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Obama in Afghanistan. Mission Accomplished. Not

“Tonight, I’d like to tell you how we will complete our mission and end the war in Afghanistan,” Obama said Tuesday. We’re still waiting. 

That's the Washington Post's Eugene Robinson on why Americans can't understand what their president can't explain, or maybe it's why Americans can't explain what their president can't understand. In any case, it's about unanswered questions surrounding Barack Obama's surprise media-availability sessions in Afghanistan this week.

This might be at least partly the source of the confusion: "And so 10 years ago the United States and our allies went to war to make sure that al-Qaida could never again use this country to launch attacks against us." Thus spake Obama at Baghram. In fact, for the "allies" among the UN_mandated, NATO-led 47-member ISAF military coalition, the whole point has not been to make America safe from al-Qaida. The United States itself has had (or at least once had) rather more Afghanistan-related reasons to involve its soldiers in Afghanistan too. Like building a sovereign and democratic UN member state where there was just a big black hole, for instance. Whatever happened to that, anyway?

But sources of confusion are all over the place in Obama's speech, and in what was not even mentioned in Obama's speech and in the details of the "strategic partnership" his administration concluded with the Karzai government, and in the absence of details. It's a downright headscratcher, in Bloomberg's View. The whole thing "raises more questions than it answers."

That's because it's spin. Obama's all "I killed Bin Laden" all the time at the moment, what with the anniversary and all, and his campaign-stop talking points don't quite add up to a lie, just something more like self-congratulatory election-year revisionism that cannot but leave everybody either confused or bored and understandably uninterested in staying an American course that cannot quite be explained in the first place.   

At the LA Times, Doyle McManus observes: "Obama and his campaign have managed to turn the anniversary of Bin Laden's death into a weeklong celebration of the president-as-tough-guy." AndMcManus doesn't like it, because it's tawdry, cheaply partisan, un-presidential.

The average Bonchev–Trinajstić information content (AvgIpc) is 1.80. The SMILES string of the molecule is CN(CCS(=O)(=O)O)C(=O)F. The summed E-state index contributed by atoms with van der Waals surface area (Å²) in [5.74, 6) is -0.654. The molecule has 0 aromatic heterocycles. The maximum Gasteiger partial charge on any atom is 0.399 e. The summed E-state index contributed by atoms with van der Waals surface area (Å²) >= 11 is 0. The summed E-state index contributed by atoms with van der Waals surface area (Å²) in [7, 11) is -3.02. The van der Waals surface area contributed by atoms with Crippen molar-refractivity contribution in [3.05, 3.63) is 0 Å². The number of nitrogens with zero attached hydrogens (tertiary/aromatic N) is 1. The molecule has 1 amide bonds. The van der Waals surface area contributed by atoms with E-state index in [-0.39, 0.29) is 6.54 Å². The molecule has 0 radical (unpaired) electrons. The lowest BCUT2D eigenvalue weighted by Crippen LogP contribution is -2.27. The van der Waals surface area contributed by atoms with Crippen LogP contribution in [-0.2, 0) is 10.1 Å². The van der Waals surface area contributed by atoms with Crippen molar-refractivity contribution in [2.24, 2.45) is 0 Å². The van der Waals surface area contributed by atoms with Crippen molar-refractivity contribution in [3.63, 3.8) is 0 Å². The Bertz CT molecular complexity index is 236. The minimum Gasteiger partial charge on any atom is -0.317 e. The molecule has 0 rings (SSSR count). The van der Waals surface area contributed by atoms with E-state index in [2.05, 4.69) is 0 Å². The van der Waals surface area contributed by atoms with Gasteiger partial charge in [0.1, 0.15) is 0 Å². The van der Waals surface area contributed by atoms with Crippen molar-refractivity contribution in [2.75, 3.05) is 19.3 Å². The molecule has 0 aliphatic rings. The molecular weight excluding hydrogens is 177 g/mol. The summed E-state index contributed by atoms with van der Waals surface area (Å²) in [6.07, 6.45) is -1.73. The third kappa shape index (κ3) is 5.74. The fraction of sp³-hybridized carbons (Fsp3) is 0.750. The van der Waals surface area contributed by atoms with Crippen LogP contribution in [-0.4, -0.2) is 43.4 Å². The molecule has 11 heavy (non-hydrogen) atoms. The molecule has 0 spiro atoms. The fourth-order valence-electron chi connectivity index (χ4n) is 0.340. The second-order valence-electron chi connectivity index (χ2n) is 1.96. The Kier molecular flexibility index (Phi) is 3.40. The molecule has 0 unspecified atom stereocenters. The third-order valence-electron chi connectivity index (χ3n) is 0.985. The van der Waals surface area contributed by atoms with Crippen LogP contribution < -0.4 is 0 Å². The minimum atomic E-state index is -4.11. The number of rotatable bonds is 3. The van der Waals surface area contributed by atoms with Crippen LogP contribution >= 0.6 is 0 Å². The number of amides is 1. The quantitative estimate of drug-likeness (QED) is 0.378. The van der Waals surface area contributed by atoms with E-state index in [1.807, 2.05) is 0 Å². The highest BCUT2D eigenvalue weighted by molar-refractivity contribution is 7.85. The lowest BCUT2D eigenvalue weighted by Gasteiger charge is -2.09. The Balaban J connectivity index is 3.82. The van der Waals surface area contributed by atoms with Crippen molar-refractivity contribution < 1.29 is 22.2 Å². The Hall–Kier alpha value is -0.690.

"It's morning in America," except it's not. Here's what things looks like in the real world: "The killing of Osama bin Laden last year in Pakistan had little effect on the Afghan war." Proving that point in a most grisly way: At least six people were killed in a suicide car bomb attack in the Afghan capital on Wednesday, officials said, hours after U.S. President Barack Obama left Kabul.

Javid Ahmad of the German Marshall Fund has his eye on something more important than the margin by which Obama beats Mitt Romney in the upcoming U.S. presidential elections. What about the Afghan presidential elections? Will Hamid Karzai “pull a Putin?” In other words, could Karzai attempt to hold power by a proxy? Ahmad: "Several names are in play, including Qayum Karzai, the president’s multimillionaire older brother, influential in Afghan politics and security. However, Persident Karzai's  personal favorite may be Farooq Wardak, the current minister of education." Crikey. Twice. 

The so-called "Northern Alliance," an obsolete term that nevertheless serves as a euphemism for the democratic leadership of Aghanistan's multiethnic non-Pashtun majority, would be up in arms, Ahmad sensibly predicts. And this raises the more disturbing of all questions about American intentions.

If the NATO countries persist in ignoring the right of Afghans to fully free and fair elections - an objective that isn't exactly a central feature of the Obama-Karzai pact - and if the elections get rigged again, or worse, it is quite likely that Afghan democrats will re-arm and regroup under the fervently anti-Taliban forces everybody still likes to call the Northern Alliance. 

 If that were to happen, which side would an Obama administration be on?

Terry Glavin is a Contributing Writer for The Propagandist

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